Through the Looking Glass

  • by Lewis Carroll
  • Narrated by Jack Nolan
  • 2 hrs and 35 mins
  • Unabridged Audiobook

Publisher's Summary

One thing was certain, that the white kitten had had nothing to do with it: it was the black kitten's fault entirely. For the white kitten had been having its face washed by the old cat for the last quarter of an hour (and bearing it pretty well, considering); so you see that it couldn't have had any hand in the mischief.
The way Dinah washed her children's faces was this: first she held the poor thing down by its ear with one paw, and then with the other paw she rubbed its face all over, the wrong way, beginning at the nose: and just now, as I said, she was hard at work on the white kitten, which was lying quite still and trying to purr - no doubt feeling that it was all meant for its good.
But the black kitten had been finished with earlier in the afternoon, and so, while Alice was sitting curled up in a corner of the great arm-chair, half talking to herself and half asleep, the kitten had been having a grand game of romps with the ball of worsted Alice had been trying to wind up, and had been rolling it up and down till it had all come undone again; and there it was, spread over the hearth-rug, all knots and tangles, with the kitten running after its own tail in the middle.
"Oh, you wicked little thing!" cried Alice, catching up the kitten, and giving it a little kiss to make it understand that it was in disgrace. "Really, Dinah ought to have taught you better manners! You ought, Dinah, you know you ought!" she added, looking reproachfully at the old cat, and speaking in as cross a voice as she could manage-and then she scrambled back into the arm-chair, taking the kitten and the worsted with her, and began winding up the ball again. But she didn't get on very fast, as she was talking all the time, sometimes to the kitten, and sometimes to herself. Kitty sat very demurely on her knee, pretending to watch the progress of the winding, and now and then putting out one paw and gently touching the ball, as if it would be glad to help, if it might.


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Customer Reviews

Most Helpful

A timeless and whimsical tale

The follow up to a true classic and one in its own right. This tale is a timeless and whimsical piece that is wonderful for all ages and a must for any collection. I was voluntarily provided this free review copy audiobook by the author, narrator, or publisher.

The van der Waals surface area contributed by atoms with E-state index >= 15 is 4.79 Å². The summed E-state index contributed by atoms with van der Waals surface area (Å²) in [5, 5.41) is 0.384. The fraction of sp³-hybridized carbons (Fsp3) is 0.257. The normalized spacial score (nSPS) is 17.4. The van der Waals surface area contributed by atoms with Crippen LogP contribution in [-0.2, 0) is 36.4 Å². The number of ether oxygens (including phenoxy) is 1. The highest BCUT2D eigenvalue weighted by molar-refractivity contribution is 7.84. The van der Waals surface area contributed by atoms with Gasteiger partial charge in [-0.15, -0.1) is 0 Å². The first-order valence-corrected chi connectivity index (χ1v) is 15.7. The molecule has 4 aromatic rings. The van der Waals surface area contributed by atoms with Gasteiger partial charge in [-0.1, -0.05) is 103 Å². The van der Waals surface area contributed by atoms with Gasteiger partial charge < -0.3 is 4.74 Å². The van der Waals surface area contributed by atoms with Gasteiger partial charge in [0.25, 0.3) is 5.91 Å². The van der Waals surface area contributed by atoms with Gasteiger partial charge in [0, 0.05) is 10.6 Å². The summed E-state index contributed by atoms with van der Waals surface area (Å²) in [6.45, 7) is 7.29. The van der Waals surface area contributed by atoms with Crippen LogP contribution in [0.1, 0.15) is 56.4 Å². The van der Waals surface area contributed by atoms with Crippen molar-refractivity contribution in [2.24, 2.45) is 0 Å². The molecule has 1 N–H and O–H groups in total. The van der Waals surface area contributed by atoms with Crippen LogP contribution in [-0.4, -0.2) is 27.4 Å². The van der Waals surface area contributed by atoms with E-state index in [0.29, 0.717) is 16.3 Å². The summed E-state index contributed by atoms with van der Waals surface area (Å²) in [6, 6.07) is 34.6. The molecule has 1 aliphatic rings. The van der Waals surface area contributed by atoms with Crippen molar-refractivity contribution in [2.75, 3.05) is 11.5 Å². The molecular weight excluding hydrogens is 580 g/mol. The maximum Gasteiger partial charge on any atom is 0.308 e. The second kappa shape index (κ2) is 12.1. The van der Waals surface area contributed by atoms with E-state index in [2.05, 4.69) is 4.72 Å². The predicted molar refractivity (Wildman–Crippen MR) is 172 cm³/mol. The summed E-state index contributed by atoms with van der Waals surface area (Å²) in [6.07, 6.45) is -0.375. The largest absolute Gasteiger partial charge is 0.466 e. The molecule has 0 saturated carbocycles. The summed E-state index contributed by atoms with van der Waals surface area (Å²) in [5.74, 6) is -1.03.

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- Mary Karowski

Another Wonderful Adventure

Through the Looking Glass is the sequel to Carroll's Alice in Wonderland, and it's just as delightful an adventure as the first. Alice steps through her mirror into Looking Glass World where writing is backwards and cake must be passed round before it's cut. We meet with more humorous characters like Tweedledum and Tweedledee, Humpty Dumpty, and the Red and White Queens.

Through the Looking Glass is more logical than Wonderland, Alice is moving across the land square by square like a chess board, and meeting characters in each square. It still seems like a dream but it's less... trippy. I also like Alice herself more in the second book, she's less argumentative and confused. Some of her fancies are so sweet, like when Alice describes the snow loving the trees and fields and kissing them gently.

I think Wonderland has the better characters, with the Chesire Cat, Mad Hatter, and the white rabbit, while Looking Glass has the better poetry with Walrus and the Carpenter and The Jabberwocky. It's billed as a children's story but the puns tickled my funny bone and I enjoyed it much more hearing it as an adult.

Jack Nolan did a great job as narrator, he gave each character a separate speaking voice but they weren't overdone. They fit in really well and didn't distract from the story. I really liked the cool editing feature during the first attempt at The Jabberwocky! I was provided a copy of this audiobook in exchange for an honest review.
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- Heath

Book Details

  • Release Date: 04-05-2017
  • Publisher: Wild Horse Audio